One of my PGA Tour athletes once came to me and wanted to increase his clubhead speed without changing his swing. He and his coach had decided that was where they could make the most gains on the scorecard. After our initial assessment, his clubhead speed was about PGA Tour average - 114mph. Once we started training, it was up to 118mph. By the end of a strength training period of about six months, we got his clubhead up to 125mph and that was on the course – not just on the practice fairway. How did we achieve that? Well, it’s combination of strength/power training and regularly assessing a player’s ground force capabilities. I’ll explain the process below, and what the average golfer can learn.
At the PGA Tour level, the guys already swing quite well, and they swing quite efficiently in most cases. And so the work that I did with some of our guys and most of the people that I work with is just about trying to figure out how well they use their feet and how well they push into the ground to be able to utilize those ground forces up the kinetic chain into the golf swing so that they can deliver peak club head speed at impact and throughout the swing
If they're on a tee and they need to carry a bunker 300 yards, they need to get the most out of their swing and so they're going to utilize the ground in a way that is most effective to be able to maximise all those available forces and power at the same time.
If an athlete comes to me and wants to improve their clubhead speed, the exercises I’d prescribe are as follows:
First, we look at how well they use their own body and how much available force they're able to produce. We assess that using a force plate. A vertical force plate is relatively inexpensive compared to a 3D force plate. Vertical force plates are more specifically utilised in strength and conditioning.
We’ll have a look at the athlete performing a normal squat pattern on a force plate and that shows us what their body's physiological characteristics are during those movements. I also like to assess an athlete’s power generation by looking at ground force capabilities with a countermovement jump. After both those exercises and a few other tests on the plate, I can determine an athlete’s force velocity profile.
This is important for me when tailoring their workout program, because a guy who weighs 200 pounds (90 kilograms) and stands at 184cm/6-foot-1 has a different needs analysis compared to someone who is 5-foot-8 and 150 pounds (68 kilograms). In most cases the 5 foot-8/150 pounds athlete has to work twice as hard to generate the same amount of force.
If the goal - after speaking to the coach and the player - is to increase clubhead speed, we may look at squat training, through different phases such as back squat and front squat at higher intensities and with different set and rep ratios. We'll aim to gain top-end strength out of this (peak force). A successful outcome would be the athlete being able to drive their feet into the ground with a lot more force than what we were previously able to do. A great example was the player I mentioned at the beginning of this post, he went from 114mph to 125mph in six months with a dedicated training program.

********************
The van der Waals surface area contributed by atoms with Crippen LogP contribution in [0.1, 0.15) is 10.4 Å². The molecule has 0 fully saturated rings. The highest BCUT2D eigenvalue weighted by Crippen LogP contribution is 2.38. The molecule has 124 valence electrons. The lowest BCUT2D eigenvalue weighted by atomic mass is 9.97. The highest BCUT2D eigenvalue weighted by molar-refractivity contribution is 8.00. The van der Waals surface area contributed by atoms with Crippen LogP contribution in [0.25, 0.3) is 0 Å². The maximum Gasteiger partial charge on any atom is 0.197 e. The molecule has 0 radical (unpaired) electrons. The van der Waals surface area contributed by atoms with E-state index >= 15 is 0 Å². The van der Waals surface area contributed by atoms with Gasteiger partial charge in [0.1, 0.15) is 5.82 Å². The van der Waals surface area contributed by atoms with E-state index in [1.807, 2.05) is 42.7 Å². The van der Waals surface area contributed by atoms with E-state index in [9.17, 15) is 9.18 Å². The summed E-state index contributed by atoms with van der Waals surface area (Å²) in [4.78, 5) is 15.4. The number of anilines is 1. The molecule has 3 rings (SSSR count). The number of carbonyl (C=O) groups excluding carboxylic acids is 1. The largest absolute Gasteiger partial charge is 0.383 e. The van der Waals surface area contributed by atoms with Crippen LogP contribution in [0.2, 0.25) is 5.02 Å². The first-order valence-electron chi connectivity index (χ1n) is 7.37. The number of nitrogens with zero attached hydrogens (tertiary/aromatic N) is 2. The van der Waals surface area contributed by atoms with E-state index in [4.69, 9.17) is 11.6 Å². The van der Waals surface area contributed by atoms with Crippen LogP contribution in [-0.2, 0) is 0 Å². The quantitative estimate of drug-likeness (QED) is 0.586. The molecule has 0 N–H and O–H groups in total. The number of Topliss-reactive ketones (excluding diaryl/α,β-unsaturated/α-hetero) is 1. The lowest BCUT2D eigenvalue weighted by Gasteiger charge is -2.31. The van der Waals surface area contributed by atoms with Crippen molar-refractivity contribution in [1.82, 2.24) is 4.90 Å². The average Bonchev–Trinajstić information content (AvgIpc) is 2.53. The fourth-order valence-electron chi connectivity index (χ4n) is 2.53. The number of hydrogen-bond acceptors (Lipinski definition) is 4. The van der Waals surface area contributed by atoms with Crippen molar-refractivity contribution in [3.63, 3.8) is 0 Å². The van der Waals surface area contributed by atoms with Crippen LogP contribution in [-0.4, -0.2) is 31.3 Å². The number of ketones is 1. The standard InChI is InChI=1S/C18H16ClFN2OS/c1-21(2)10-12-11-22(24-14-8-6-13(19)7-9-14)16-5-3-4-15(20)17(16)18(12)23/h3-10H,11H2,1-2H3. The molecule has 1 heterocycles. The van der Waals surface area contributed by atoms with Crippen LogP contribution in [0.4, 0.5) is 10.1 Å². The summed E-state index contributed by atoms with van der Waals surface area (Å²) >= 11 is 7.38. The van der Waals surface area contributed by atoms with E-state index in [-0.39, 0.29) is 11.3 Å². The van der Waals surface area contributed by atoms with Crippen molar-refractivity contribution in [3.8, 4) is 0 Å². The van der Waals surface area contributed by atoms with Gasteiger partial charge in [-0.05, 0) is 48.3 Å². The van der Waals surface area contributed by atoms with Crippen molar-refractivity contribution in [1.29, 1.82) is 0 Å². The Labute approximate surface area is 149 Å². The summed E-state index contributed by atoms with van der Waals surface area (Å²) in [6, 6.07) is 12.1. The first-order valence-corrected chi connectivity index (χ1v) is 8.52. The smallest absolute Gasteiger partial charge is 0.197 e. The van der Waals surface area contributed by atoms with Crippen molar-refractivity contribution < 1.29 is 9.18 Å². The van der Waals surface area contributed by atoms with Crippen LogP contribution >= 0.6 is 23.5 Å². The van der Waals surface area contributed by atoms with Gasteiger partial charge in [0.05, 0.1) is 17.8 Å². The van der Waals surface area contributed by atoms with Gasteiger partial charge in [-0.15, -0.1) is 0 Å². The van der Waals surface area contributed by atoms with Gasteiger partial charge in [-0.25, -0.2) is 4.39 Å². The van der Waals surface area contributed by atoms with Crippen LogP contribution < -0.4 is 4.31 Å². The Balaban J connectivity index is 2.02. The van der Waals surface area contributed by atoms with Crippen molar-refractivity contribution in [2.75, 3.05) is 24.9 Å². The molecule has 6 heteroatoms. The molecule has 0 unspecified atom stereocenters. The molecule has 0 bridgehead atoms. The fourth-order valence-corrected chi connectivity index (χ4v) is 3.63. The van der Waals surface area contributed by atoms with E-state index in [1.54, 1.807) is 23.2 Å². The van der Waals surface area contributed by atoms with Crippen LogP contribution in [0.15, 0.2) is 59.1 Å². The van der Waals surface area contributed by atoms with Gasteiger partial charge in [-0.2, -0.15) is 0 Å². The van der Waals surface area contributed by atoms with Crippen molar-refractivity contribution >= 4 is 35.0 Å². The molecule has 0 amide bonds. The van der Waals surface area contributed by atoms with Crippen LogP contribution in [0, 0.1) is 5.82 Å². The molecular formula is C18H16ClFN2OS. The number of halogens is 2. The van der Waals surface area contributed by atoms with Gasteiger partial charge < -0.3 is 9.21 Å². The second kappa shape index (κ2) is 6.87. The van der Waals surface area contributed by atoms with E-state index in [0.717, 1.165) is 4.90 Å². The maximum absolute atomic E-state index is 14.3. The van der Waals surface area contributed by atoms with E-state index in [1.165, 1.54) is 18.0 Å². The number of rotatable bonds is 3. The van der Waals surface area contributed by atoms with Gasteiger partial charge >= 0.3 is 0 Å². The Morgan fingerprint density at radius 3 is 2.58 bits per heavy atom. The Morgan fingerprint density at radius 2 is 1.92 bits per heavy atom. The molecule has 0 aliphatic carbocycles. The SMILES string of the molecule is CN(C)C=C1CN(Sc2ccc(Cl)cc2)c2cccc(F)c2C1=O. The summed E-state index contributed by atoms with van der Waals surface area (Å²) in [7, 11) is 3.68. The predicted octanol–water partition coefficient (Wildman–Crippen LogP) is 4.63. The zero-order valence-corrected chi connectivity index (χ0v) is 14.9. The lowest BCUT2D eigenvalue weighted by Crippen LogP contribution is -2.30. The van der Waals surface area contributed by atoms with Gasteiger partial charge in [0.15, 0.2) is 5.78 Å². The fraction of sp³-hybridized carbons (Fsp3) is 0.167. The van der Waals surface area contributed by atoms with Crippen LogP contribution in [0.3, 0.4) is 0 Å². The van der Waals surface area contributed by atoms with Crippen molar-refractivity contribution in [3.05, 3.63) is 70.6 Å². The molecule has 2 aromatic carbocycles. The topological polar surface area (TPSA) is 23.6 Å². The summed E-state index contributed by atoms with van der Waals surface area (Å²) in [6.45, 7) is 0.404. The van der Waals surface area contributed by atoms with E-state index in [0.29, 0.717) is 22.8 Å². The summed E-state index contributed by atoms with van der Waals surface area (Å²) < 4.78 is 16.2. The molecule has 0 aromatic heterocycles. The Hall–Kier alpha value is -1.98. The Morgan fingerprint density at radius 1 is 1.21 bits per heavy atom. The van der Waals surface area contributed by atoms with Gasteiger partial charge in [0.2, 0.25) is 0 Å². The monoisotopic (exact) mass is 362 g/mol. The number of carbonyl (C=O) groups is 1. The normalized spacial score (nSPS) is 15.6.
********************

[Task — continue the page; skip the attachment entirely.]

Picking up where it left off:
So, how can we measure gains? Through ShotLink – a platform for collecting and disseminating scoring and statistical data on every shot by every player in real-time on the PGA Tour – and through the player’s own TrackMan data (Golf Radar Technology).
Bottom line, if a golfer doesn’t have strength, they won’t have the ability to control high clubhead speeds. The two go hand-in-hand.
Golf Specific Speed
Following a structured strength and power training program, a speed training phase is required to get the most out of your swing. Just like pushing top end strength is the goal of the strength program I’ve previously spoken about, top end speed is the goal with a speed training program. How do I do this you might ask?
Looking at the velocity (speed) part of the force velocity profile, I am trying to drive faster movements to increase peak speed output. How is this done? Pick a lighter weight (roughly 30% to 60% of your max strength) and move it as fast as you can whilst remaining in control.
Using the squat pattern for example, the concentric part of the squat (where you reach the bottom and push through the ground back up to standing) needs to happen quickly! Once the body is primed for speed, transference of training needs to occur with the use of speed sticks, med balls etc. Speed sticks are a great way to mimic the golf sing swinging as hard as you can (whilst still in control)
So what can the average amateur golfer learn from this? I would say they can also increase clubhead speed using a strength and power training program prescribed by a qualified strength and conditioning coach. That is important because amateurs do not have the same safety network around them that professional athletes on the PGA Tour enjoy.
But once you’ve been given a program by an exercise professional, you can increase your available force in the golf swing using squat exercise variations– back squats, front squats and single leg squats.
Grip it and rip it!
Cheers, Nic Catterall
About Nic Catterall/Peak Power Golf
Nic Catterall is an Australian high-performance coach, specializing in strength and conditioning, musculoskeletal therapy and sports science, for professional golfers on the PGA Tour in the U.S.A. Nic works with Cam Smith, Luke List, Matt Jones, Dylan Frittelli and Hank Lebioda. Nic created the Peak Power Golf company to educate about the athleticism of golfers and what they are capable of. Peak Power Golf provides online training, athlete mentoring and athlete assessments.